I recently had a trip ’up north’ with my husband. We spent some of the time in Durham, and took the opportunity to visit the cathedral. It was many years since we had been there, but it is no less impressive, standing solidly atop a hill, and adjoining the castle built by one of the early Prince Bishops as a secure place from which to deter any Scots invaders.
From the moment we stepped over the threshold we felt the mixture of history and modernity it holds. A wooden sculpture near the entrance, in what is known as the Galilee Chapel depicts the annunciation – a carved Mary by Josef Pyrz, the Polish sculptor, which I found beautiful and moving. It stands close to the tomb of the Venerable Bede, where an inscription on the wall reads ‘Christ is the morning star who when the night of this world is past brings to his saints the promise of the light of life and opens everlasting day.’
We were particularly struck by the people visiting the cathedral. They were of many nationalities, and all ages. There was a real ‘buzz’ in the place and I did not see a sad face. That was such a pleasure in seeing people sharing the atmosphere of the place, as well as the social side of meeting friends and strangers. I found myself reflecting on why it was so striking, and I think it was because it is not something which happens often enough. Many of our churches do not have a wide mix of people from different backgrounds and ages, and somehow we have lost the vibrancy that that brings.
Added to that, there were plenty of easily recognised stewards and clergy throughout the building. They were not ‘pushy’, but they were very happy to engage in conversation and were obviously very proud of their church. I was interested in a new glass porch, both inside and outside the main door, which is nearing completion. It has emphasised some lovely carved stonework around the door, and will provide a welcome to visitors while not allowing heat in the building to escape. One of the clergy explained all this to me and we shared thoughts on the importance of welcome and making people feel at ease.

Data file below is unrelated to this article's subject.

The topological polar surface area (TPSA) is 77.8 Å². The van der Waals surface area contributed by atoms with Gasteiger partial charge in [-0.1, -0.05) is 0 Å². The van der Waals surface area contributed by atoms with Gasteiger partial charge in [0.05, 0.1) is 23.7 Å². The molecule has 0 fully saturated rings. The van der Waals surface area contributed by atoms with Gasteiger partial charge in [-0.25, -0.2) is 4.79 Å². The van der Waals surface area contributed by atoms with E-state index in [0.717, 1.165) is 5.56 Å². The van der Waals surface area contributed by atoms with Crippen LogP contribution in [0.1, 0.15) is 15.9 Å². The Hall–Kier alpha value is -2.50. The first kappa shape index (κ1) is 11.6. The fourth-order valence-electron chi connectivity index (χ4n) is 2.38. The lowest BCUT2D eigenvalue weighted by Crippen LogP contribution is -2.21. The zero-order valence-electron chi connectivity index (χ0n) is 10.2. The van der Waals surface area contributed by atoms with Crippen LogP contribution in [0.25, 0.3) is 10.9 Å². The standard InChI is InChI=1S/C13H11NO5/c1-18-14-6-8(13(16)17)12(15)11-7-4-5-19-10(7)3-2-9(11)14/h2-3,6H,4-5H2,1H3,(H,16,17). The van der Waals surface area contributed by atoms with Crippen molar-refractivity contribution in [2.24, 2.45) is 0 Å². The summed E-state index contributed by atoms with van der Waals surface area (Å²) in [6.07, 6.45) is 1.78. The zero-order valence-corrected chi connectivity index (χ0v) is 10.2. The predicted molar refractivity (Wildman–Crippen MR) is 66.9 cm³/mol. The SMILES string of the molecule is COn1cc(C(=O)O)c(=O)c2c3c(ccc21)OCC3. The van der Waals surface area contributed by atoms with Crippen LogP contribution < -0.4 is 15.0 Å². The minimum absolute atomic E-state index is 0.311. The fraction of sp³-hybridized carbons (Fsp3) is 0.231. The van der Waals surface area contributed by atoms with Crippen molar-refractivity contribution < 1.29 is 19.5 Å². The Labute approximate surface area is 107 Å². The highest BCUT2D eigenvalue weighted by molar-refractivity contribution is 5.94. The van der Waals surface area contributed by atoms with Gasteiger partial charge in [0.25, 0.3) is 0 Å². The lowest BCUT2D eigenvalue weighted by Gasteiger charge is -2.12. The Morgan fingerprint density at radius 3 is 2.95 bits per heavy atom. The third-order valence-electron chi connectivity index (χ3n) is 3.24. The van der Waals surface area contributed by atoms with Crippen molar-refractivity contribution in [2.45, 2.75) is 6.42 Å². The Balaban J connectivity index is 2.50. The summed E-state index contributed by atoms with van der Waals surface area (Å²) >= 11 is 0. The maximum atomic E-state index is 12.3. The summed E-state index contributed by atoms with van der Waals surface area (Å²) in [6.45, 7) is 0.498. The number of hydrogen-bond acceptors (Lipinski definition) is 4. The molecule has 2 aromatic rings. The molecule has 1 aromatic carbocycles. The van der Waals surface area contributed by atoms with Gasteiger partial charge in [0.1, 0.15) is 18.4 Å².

There are many high quality building and art works which have enhanced the building over centuries, but I was particularly drawn to the four modern stained glass windows. One depicts the Last Supper. It apparently is known locally as the cabbage window because it is as if one is looking down from above and seeing the tops of the disciples heads. Another features many of the skills and trades that were ‘traditional’ in the North East. Then the Transfiguration window, made in memory of Bishop Ramsey, and designed by Tom Denny. It is very eye catching, but one needs to look closely, for there is much detail in its panels; people in close proximity in different states of being, and Christ depicted slightly above the centre and to the right.
The most recent beautifully shows the colours of the sea. It has been donated by the Pilkington family in memory for their daughter who died whilst at the University.
Finally, a large Pieta, carved from beech, shows Mary standing over the body of Jesus. The wood retains its natural colour. One can still see the solid trunk from which the pieces were carved by Joan Lawson. I stood beside it for some minutes close to tears. These words of Joan go with the pieces;
The love from this universal mother,
Freed from the tree
Flows through her fingers,
Shiny; polished; hands on hands,
All take her blessing,
And remember her presence,
Her beauty travels with them
To strangers in faraway places.
This week as our country embarks on a new phase in its history, may we take that blessing, and the atmosphere of enjoying the company of all people, with us always.